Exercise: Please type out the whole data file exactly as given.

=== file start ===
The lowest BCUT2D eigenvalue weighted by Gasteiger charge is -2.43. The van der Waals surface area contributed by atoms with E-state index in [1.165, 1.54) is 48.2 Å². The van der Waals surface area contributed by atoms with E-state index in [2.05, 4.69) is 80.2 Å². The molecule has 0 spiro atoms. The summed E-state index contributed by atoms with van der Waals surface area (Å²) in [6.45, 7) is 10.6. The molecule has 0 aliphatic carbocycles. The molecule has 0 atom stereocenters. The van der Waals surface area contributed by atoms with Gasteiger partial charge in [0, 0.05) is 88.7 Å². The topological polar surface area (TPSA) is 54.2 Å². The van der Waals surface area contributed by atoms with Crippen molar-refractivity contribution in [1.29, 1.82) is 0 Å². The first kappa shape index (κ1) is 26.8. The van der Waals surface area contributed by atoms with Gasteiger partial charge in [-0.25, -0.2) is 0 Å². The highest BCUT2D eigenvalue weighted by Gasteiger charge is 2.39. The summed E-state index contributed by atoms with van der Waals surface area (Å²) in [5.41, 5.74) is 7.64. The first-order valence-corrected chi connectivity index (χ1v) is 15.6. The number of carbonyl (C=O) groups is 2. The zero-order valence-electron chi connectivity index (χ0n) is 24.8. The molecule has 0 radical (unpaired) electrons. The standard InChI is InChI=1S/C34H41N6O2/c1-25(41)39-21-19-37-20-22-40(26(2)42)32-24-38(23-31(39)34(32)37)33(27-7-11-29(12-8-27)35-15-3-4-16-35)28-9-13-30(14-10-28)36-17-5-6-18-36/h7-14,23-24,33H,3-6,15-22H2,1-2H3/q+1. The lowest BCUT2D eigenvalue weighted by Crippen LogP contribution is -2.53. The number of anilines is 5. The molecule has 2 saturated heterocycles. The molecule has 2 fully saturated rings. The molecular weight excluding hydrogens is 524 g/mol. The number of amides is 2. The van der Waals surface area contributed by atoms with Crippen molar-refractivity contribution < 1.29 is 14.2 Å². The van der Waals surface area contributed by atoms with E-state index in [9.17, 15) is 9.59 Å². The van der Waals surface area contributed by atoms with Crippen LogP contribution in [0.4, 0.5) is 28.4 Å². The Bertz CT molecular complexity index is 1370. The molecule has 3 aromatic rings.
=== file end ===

The lowest BCUT2D eigenvalue weighted by Gasteiger charge is -2.43. The van der Waals surface area contributed by atoms with E-state index in [1.165, 1.54) is 48.2 Å². The van der Waals surface area contributed by atoms with E-state index in [2.05, 4.69) is 80.2 Å². The molecule has 0 spiro atoms. The summed E-state index contributed by atoms with van der Waals surface area (Å²) in [6.45, 7) is 10.6. The molecule has 0 aliphatic carbocycles. The molecule has 0 atom stereocenters. The van der Waals surface area contributed by atoms with Gasteiger partial charge in [0, 0.05) is 88.7 Å². The topological polar surface area (TPSA) is 54.2 Å². The van der Waals surface area contributed by atoms with Crippen molar-refractivity contribution in [1.29, 1.82) is 0 Å². The first kappa shape index (κ1) is 26.8. The van der Waals surface area contributed by atoms with Gasteiger partial charge in [-0.25, -0.2) is 0 Å². The highest BCUT2D eigenvalue weighted by Gasteiger charge is 2.39. The summed E-state index contributed by atoms with van der Waals surface area (Å²) in [5.41, 5.74) is 7.64. The first-order valence-corrected chi connectivity index (χ1v) is 15.6. The number of carbonyl (C=O) groups is 2. The zero-order valence-electron chi connectivity index (χ0n) is 24.8. The molecule has 0 radical (unpaired) electrons. The standard InChI is InChI=1S/C34H41N6O2/c1-25(41)39-21-19-37-20-22-40(26(2)42)32-24-38(23-31(39)34(32)37)33(27-7-11-29(12-8-27)35-15-3-4-16-35)28-9-13-30(14-10-28)36-17-5-6-18-36/h7-14,23-24,33H,3-6,15-22H2,1-2H3/q+1. The lowest BCUT2D eigenvalue weighted by Crippen LogP contribution is -2.53. The number of anilines is 5. The molecule has 2 saturated heterocycles. The molecule has 2 fully saturated rings. The molecular weight excluding hydrogens is 524 g/mol. The number of amides is 2. The van der Waals surface area contributed by atoms with Crippen molar-refractivity contribution < 1.29 is 14.2 Å². The van der Waals surface area contributed by atoms with E-state index in [9.17, 15) is 9.59 Å². The van der Waals surface area contributed by atoms with Crippen LogP contribution in [0.4, 0.5) is 28.4 Å². The Bertz CT molecular complexity index is 1370. The molecule has 3 aromatic rings.